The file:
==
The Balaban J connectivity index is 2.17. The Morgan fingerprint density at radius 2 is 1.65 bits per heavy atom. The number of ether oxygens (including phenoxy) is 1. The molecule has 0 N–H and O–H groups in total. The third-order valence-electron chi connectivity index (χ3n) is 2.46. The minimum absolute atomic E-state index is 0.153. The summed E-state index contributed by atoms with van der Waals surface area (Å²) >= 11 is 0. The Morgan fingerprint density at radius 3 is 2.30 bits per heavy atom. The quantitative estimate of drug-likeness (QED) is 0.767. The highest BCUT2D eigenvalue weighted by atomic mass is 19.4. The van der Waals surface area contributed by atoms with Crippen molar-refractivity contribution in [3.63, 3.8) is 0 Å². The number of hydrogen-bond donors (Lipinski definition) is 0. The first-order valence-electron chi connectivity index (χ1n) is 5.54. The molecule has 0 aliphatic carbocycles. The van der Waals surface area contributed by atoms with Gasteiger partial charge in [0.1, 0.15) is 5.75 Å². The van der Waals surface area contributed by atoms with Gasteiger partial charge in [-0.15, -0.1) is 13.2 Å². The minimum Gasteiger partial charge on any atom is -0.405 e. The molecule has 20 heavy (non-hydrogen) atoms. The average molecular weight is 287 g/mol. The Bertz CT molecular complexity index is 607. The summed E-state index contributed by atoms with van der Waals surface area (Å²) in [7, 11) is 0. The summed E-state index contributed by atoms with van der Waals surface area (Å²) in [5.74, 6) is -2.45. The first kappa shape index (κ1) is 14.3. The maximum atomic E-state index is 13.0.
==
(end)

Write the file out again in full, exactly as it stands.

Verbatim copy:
The Balaban J connectivity index is 2.17. The Morgan fingerprint density at radius 2 is 1.65 bits per heavy atom. The number of ether oxygens (including phenoxy) is 1. The molecule has 0 N–H and O–H groups in total. The third-order valence-electron chi connectivity index (χ3n) is 2.46. The minimum absolute atomic E-state index is 0.153. The summed E-state index contributed by atoms with van der Waals surface area (Å²) >= 11 is 0. The Morgan fingerprint density at radius 3 is 2.30 bits per heavy atom. The quantitative estimate of drug-likeness (QED) is 0.767. The highest BCUT2D eigenvalue weighted by atomic mass is 19.4. The van der Waals surface area contributed by atoms with Crippen molar-refractivity contribution in [3.63, 3.8) is 0 Å². The number of hydrogen-bond donors (Lipinski definition) is 0. The first-order valence-electron chi connectivity index (χ1n) is 5.54. The molecule has 0 aliphatic carbocycles. The van der Waals surface area contributed by atoms with Gasteiger partial charge in [0.1, 0.15) is 5.75 Å². The van der Waals surface area contributed by atoms with Gasteiger partial charge in [-0.15, -0.1) is 13.2 Å². The minimum Gasteiger partial charge on any atom is -0.405 e. The molecule has 20 heavy (non-hydrogen) atoms. The average molecular weight is 287 g/mol. The Bertz CT molecular complexity index is 607. The summed E-state index contributed by atoms with van der Waals surface area (Å²) in [7, 11) is 0. The summed E-state index contributed by atoms with van der Waals surface area (Å²) in [5.74, 6) is -2.45. The first kappa shape index (κ1) is 14.3. The maximum atomic E-state index is 13.0.